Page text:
This Week in London – The Royal Family through the camera’s lens, and ‘Virtual Veronese’…

Queen Elizabeth, the Queen Mother, in Buckingham Palace gardens © Cecil Beaton Victoria and Albert Museum, London

Some of the most iconic images of the Royal Family can be seen in a new exhibition opening at Kensington Palace on Friday. Life Through A Royal Lens features images taken by renowned photographer Cecil Beaton, Norman Parkinson, Rankin and Annie Leibovitz as well as images taken by members of the Royal Family such as celebrated photographer Antony Armstrong-Jones – later Lord Snowdon, husband of Princess Margaret. The display includes an examination of Queen Victoria and Prince Albert’s patronage of photography during its infancy, how Beaton’s work helped create a fairytale-like image of the young Queen Elizabeth II as both a sovereign and modern mother, and how, with reference to iconic magazine photoshoots including the Duke of Cambridge’s cover of Attitude Magazine and the Duchess of Cambridge’s centenary issue of British Vogue in 2016, photography and image remain central to the public’s perception of the modern Royal Family today. Juxtaposed with these images will be select photos taken by members of the public as they captured members of the Royal Family performing their official duties. Runs until 30th October. Included in palace admission. For more, see

3D Capture Mesh Optimisation of the Chapel of Saint Nicholas in the Church of San Benedetto al Po, Mantua, Italy created by ScanLAB projects, commissioned by The National Gallery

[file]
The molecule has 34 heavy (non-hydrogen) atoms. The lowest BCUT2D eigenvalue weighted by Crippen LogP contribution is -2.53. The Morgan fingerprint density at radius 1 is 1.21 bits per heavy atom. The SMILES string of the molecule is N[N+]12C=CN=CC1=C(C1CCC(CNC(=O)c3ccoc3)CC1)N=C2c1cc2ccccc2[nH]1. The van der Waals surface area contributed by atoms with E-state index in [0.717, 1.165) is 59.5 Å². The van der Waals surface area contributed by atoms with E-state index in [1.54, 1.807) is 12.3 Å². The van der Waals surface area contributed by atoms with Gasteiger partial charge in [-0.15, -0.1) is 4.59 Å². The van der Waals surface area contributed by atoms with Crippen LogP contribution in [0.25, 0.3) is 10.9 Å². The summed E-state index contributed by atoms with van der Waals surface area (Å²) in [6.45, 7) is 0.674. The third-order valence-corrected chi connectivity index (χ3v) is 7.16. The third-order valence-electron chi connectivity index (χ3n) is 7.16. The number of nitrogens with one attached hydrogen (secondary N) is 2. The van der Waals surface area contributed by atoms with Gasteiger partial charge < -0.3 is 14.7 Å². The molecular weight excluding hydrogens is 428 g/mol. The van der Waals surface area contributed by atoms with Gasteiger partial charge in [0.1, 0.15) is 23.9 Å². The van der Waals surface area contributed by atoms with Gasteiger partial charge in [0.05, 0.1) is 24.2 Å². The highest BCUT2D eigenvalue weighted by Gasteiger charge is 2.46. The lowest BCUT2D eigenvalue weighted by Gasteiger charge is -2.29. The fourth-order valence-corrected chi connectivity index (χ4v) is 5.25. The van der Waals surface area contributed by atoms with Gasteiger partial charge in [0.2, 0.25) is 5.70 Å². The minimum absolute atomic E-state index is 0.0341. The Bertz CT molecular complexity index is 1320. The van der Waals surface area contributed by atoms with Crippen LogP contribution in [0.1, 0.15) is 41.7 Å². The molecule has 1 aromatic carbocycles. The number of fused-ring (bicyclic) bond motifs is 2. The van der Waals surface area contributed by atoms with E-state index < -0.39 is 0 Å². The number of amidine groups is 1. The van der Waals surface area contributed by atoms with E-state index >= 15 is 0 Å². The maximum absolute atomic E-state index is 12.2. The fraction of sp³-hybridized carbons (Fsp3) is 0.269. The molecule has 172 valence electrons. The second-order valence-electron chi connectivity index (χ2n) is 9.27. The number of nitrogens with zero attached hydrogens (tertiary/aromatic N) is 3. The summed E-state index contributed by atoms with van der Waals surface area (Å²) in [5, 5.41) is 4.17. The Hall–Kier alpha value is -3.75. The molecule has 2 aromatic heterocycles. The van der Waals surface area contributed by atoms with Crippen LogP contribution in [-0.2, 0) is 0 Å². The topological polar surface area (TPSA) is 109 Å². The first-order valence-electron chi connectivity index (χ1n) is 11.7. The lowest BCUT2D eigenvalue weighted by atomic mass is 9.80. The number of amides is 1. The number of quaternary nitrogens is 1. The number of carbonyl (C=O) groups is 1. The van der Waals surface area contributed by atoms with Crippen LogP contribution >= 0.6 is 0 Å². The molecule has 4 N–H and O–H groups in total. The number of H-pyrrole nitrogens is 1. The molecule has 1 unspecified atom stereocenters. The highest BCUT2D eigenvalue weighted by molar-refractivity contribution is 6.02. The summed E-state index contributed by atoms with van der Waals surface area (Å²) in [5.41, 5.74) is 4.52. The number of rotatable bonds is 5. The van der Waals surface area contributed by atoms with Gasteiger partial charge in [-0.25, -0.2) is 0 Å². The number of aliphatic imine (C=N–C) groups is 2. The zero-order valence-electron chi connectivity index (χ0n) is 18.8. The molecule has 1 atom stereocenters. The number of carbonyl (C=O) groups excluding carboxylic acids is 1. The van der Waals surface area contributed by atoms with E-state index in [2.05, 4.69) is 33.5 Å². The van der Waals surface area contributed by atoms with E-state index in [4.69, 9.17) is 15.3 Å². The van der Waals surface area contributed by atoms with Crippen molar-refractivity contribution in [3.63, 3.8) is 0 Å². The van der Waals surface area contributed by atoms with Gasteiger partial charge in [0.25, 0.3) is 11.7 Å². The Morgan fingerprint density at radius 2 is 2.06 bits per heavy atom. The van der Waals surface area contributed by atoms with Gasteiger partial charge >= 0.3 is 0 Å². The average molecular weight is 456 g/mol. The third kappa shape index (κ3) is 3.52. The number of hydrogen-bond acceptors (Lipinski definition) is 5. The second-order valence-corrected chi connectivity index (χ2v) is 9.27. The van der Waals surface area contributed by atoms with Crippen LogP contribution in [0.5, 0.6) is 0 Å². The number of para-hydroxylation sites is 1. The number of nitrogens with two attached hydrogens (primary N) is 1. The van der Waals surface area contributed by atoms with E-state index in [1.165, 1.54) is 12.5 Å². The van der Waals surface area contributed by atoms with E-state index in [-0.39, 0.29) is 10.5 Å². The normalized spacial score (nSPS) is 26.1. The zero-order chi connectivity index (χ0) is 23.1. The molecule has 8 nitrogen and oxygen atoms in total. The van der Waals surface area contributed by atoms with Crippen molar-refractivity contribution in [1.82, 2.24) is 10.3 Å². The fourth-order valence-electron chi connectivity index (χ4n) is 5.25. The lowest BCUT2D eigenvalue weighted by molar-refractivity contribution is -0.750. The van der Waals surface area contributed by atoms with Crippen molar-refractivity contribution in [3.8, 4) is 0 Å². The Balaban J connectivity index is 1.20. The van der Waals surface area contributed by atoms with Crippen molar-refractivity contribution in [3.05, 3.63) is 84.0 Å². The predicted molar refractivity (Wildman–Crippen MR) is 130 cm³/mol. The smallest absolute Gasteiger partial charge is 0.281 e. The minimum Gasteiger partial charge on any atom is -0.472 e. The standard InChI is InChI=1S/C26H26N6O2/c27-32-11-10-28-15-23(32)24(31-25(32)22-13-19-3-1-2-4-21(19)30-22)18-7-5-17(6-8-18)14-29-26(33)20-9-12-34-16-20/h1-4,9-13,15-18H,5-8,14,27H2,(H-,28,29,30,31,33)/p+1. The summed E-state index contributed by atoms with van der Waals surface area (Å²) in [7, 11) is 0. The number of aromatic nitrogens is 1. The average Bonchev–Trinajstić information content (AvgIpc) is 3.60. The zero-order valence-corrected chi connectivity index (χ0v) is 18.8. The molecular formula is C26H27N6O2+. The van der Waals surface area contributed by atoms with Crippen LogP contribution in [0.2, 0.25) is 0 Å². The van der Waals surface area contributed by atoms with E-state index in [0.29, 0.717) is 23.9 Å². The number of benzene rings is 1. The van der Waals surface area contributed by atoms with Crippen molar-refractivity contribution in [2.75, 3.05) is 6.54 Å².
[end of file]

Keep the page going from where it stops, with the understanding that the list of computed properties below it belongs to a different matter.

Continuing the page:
A 16th century altarpiece is being reunited with the Italian chapel for which it was originally created through a new digital experience at The National Gallery. Using virtual reality headsets, visitors will be able to see Veronese’s painting, The Consecration of Saint Nicholas, in its original setting in the Church of San Benedetto al Po, near Mantua, in 1562. There is a choice of two virtual guides – National Gallery curator, Dr Rebecca Gill, who explores the painting and frescoes, or the historical figure of Abbot Asola, who commissioned the painting from Veronese and in his discussion reveals the threat facing the monastery at the time. Admission is free but a ticket is required. Virtual Veronese until 3rd April. For more, see

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